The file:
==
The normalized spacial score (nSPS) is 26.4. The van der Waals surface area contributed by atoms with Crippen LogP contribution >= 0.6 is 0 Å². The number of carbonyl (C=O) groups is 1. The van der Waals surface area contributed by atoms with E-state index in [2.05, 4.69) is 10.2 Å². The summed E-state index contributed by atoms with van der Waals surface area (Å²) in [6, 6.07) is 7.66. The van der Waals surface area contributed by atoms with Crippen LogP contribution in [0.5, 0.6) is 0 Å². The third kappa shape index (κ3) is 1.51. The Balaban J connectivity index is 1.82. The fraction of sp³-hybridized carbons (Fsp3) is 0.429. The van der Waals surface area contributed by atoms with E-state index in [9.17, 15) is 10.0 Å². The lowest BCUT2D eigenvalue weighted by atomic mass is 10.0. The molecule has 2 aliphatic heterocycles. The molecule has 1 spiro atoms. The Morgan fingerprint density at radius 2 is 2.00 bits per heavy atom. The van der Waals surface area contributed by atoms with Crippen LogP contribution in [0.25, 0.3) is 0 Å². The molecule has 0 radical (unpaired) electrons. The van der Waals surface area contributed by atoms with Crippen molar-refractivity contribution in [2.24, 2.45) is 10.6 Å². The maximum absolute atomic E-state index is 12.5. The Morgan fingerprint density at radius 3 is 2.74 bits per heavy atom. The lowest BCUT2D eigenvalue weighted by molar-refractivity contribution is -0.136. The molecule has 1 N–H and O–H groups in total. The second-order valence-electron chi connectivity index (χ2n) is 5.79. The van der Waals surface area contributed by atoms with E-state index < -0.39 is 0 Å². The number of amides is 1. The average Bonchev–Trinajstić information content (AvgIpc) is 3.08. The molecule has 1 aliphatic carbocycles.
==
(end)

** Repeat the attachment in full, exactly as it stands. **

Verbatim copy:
The normalized spacial score (nSPS) is 26.4. The van der Waals surface area contributed by atoms with Crippen LogP contribution >= 0.6 is 0 Å². The number of carbonyl (C=O) groups is 1. The van der Waals surface area contributed by atoms with E-state index in [2.05, 4.69) is 10.2 Å². The summed E-state index contributed by atoms with van der Waals surface area (Å²) in [6, 6.07) is 7.66. The van der Waals surface area contributed by atoms with Crippen LogP contribution in [0.5, 0.6) is 0 Å². The third kappa shape index (κ3) is 1.51. The Balaban J connectivity index is 1.82. The fraction of sp³-hybridized carbons (Fsp3) is 0.429. The van der Waals surface area contributed by atoms with E-state index in [9.17, 15) is 10.0 Å². The lowest BCUT2D eigenvalue weighted by atomic mass is 10.0. The molecule has 2 aliphatic heterocycles. The molecule has 1 spiro atoms. The Morgan fingerprint density at radius 2 is 2.00 bits per heavy atom. The van der Waals surface area contributed by atoms with Crippen LogP contribution in [0.25, 0.3) is 0 Å². The molecule has 0 radical (unpaired) electrons. The van der Waals surface area contributed by atoms with Crippen molar-refractivity contribution in [2.24, 2.45) is 10.6 Å². The maximum absolute atomic E-state index is 12.5. The Morgan fingerprint density at radius 3 is 2.74 bits per heavy atom. The lowest BCUT2D eigenvalue weighted by molar-refractivity contribution is -0.136. The molecule has 1 N–H and O–H groups in total. The second-order valence-electron chi connectivity index (χ2n) is 5.79. The van der Waals surface area contributed by atoms with E-state index < -0.39 is 0 Å². The number of amides is 1. The average Bonchev–Trinajstić information content (AvgIpc) is 3.08. The molecule has 1 aliphatic carbocycles.